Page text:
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They Continue to Keep Their Houses in Order

Home teams improve to 6-0 in series as both sides, especially the Ducks, try to figure out what it takes to win on road.

June 08, 2003|Lisa Dillman | Times Staff Writer

Quite frankly, it wasn't hard for the New Jersey Devils to recognize themselves on Saturday night at the Arrowhead Pond.


They saw the same thing at Continental Airlines Arena -- in the form of the Mighty Ducks' three-period flop Thursday in the Stanley Cup finals. The same bad bounces and deflections, which went the Devils way that night, went against them two nights later.

"It was a mirror image of Game 5, but swapping teams," Devil goaltender Martin Brodeur said. "They beat us to everything."

Said Devil forward Jeff Friesen: "Bottom line is they played as a team in this game, and got some bounces. It shows what home ice can do sometimes, it can work in your favor, and it has in this series."

No kidding.

With these teams, it's all about one thing: Location, location, location

The statistics, in this case, support the old saying. After defeating the Devils, 5-2, in Game 6 of the finals before a sellout crowd of 17,174 at the Pond, the Mighty Ducks are 9-1 at home in the playoffs. Similarly, New Jersey is an overwhelming 11-1 at home.

Dallas was the lone dent on the Ducks' glitzy home record, beating them, 2-1, on April 28. New Jersey's one defeat at home was in Game 6 of the Eastern Conference finals to Ottawa in overtime, also 2-1.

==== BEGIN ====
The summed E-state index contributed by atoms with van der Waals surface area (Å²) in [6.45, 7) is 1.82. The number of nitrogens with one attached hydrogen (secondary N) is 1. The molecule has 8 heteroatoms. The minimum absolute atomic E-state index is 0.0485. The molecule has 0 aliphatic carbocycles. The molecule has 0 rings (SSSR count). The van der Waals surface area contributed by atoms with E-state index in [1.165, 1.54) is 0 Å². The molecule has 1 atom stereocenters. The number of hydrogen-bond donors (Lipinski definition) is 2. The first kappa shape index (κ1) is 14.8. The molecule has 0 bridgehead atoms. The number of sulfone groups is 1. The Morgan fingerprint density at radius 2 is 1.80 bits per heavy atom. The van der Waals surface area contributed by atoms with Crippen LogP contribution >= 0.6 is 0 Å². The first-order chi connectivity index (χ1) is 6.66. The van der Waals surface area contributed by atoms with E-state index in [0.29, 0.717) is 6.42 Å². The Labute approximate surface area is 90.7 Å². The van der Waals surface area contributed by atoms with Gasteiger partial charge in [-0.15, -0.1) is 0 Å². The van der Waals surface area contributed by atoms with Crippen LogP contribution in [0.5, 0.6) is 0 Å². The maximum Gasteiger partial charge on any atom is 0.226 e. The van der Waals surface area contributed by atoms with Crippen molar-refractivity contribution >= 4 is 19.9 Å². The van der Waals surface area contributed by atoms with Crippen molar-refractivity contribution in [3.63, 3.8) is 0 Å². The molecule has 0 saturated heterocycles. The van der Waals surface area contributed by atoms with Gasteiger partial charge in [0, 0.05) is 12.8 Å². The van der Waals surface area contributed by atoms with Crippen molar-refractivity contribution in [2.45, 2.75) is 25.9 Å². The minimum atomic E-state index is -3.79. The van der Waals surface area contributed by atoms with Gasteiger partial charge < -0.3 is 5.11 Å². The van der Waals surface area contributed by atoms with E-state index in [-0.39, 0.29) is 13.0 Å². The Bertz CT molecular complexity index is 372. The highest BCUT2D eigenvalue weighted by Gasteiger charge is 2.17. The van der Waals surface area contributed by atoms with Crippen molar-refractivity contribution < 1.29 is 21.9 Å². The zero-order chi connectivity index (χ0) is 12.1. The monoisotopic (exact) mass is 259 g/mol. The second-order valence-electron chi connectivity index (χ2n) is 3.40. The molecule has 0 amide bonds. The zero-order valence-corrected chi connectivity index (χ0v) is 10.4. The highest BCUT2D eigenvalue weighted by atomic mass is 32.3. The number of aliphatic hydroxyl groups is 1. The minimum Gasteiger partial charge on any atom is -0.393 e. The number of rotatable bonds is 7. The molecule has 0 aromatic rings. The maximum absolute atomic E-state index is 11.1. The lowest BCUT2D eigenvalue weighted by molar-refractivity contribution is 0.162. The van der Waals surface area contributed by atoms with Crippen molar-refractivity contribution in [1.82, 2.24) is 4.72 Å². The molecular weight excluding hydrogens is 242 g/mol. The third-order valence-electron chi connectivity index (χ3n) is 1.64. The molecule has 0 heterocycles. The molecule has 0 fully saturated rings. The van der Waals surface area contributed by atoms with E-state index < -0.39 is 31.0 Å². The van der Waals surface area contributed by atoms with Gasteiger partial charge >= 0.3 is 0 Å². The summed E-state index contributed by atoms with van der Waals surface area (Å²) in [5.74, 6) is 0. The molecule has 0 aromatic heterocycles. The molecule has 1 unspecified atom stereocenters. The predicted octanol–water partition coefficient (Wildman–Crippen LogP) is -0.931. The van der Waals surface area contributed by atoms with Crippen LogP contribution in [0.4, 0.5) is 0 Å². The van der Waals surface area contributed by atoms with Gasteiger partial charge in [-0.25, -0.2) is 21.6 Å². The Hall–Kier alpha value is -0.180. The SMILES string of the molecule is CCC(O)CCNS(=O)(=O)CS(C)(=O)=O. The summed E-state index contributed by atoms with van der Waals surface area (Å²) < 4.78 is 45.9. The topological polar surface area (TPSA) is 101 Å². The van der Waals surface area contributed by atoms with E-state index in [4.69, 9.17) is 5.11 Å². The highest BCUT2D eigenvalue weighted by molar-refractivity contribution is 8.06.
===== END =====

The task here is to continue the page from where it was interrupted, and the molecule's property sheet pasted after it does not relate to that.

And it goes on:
The players and coaches from both teams are at a loss to explain why it is so difficult to get it done away from home.

"I don't know. Everyone keeps asking," Devil forward Grant Marshall said. "It's just the way it is. If you look in past years, Jersey's been a very very solid road team, even more so than they were at home. This is just the way it is. Hopefully, we can get one more win at home. They're gonna try and change that."

Duck winger Dan Bylsma described it as a "roller-coaster" on the road at New Jersey.

"There's been big swings of energy in their building. They've been more physical there," he said. "They've been on their game plan and carried the play in their building and it's our job to manage those swings."

Having gone on three wild rides, all for naught, in New Jersey, has given the Ducks more than enough experience for Monday's Game 7.

"This is two teams that play similar hockey and have similar game plans," Bylsma said. "We know they're coming and how they're going to play after six games, and we have to handle that and ride the swings and the energy in that building and try to get our game plan more than we [have]."

Home teams are 6-0 in the finals for only the fourth time since the best-of-seven format began in 1939. This will be the 12th Game 7 in Stanley Cup finals history, and the home team is 9-2. The last time the road team won Game 7 was in 1971 when Montreal defeated Chicago, 3-2.

"It's one of those things where we've got to leave it out there every shift," the Ducks' Steve Thomas said. "We just can't go back there and play one good period."

Besides, there will be plenty of rest for the road warriors after Game 7.

"Whatever it takes because after that we've got three months off," Duck goaltender Jean-Sebastien Giguere said. "We have nothing to hold on for, just go out there, and leave everything on the table and we'll see what's going to happen after that."

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